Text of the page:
Much has been written on the pages of the SBN about application insecurities, we are honoured to have Jeremiah Grossman putting his ideas down in print, and I still have the occasional contact with Mark Curphey - founder of OWASP - even though I stood him up for lunch in his first month back in the UK - which I vow to make up for in the new year. In short, there are better men than I to talk about application holes and how to stop them occurring.
My experience is with data-security, and whilst it is undoubtedly the best way forward, I have grown used to the idea that it will never be complete on its own. Whilst I dislike using firewalls to plug holes, I admit they have their place, especially whilst data security is relatively expensive and applications are such a minefield. And whilst it would be too easy to argue about 'an ideal world', where applications had no holes, and networks had no points of insecurity, even best case reality has issues.
Consider a database, any database, any flavour on any OS from any company, you will all have your favourite. Now encrypt it with your favourite encryption method, encrypt the password files, prevent access to all part of the filesystem that you deem sensitive. You will still need a DBA. That DBA can write triggers. That DBA can write a trigger which, with no access to data himself, rewrites sensitive data to a file whenever a legitimate user accesses it. This is a hole.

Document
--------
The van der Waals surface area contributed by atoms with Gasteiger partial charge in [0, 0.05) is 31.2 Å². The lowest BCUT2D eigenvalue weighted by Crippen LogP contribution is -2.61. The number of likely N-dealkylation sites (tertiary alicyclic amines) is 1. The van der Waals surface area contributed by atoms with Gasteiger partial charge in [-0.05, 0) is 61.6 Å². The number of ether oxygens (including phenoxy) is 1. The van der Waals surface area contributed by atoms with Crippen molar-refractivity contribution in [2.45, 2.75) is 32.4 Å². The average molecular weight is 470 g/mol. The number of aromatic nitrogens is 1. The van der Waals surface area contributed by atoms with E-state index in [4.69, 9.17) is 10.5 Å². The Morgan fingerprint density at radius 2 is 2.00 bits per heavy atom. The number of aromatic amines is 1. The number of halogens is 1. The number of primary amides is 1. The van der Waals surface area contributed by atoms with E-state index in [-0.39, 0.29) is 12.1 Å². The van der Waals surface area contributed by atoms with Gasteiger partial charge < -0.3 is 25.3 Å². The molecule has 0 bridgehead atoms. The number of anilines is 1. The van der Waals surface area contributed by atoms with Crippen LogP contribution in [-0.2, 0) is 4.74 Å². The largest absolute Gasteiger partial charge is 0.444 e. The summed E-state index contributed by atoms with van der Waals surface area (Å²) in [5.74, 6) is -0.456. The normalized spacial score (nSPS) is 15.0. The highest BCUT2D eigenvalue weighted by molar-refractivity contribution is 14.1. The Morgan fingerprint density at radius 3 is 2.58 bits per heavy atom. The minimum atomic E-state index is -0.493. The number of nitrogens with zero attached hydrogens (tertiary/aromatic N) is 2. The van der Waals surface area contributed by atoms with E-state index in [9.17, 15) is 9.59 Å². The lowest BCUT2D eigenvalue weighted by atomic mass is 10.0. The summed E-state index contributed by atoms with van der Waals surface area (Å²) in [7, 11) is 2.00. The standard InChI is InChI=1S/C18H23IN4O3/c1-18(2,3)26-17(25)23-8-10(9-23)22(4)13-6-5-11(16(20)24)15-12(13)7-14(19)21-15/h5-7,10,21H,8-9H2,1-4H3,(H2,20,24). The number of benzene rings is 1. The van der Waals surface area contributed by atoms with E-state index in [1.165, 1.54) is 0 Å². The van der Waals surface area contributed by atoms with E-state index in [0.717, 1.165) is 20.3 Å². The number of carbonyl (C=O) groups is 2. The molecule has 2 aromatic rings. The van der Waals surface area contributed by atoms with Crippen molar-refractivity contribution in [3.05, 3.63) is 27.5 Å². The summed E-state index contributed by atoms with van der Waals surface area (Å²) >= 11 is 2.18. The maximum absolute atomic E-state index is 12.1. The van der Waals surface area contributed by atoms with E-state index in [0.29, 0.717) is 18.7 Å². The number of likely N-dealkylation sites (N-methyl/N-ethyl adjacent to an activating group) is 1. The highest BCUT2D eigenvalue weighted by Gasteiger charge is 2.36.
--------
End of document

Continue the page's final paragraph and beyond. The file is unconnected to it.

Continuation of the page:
How do you start to code around that? Obviously no-one thought of it, or it wouldn't be there. No-one thought to encrypt, so why would they make it harder for the DBA to do his job after all?
Of course, now there are other tools to cover this and many other issues around databases, we partner with them to plug the holes which encryption alone cannot fix. The problem is, with applications smaller than databases (i.e. pretty much every other application ever written), the issues come to light much slower, or rather once an attack is found, it can be kept quiet for far longer - insecurity by obscurity.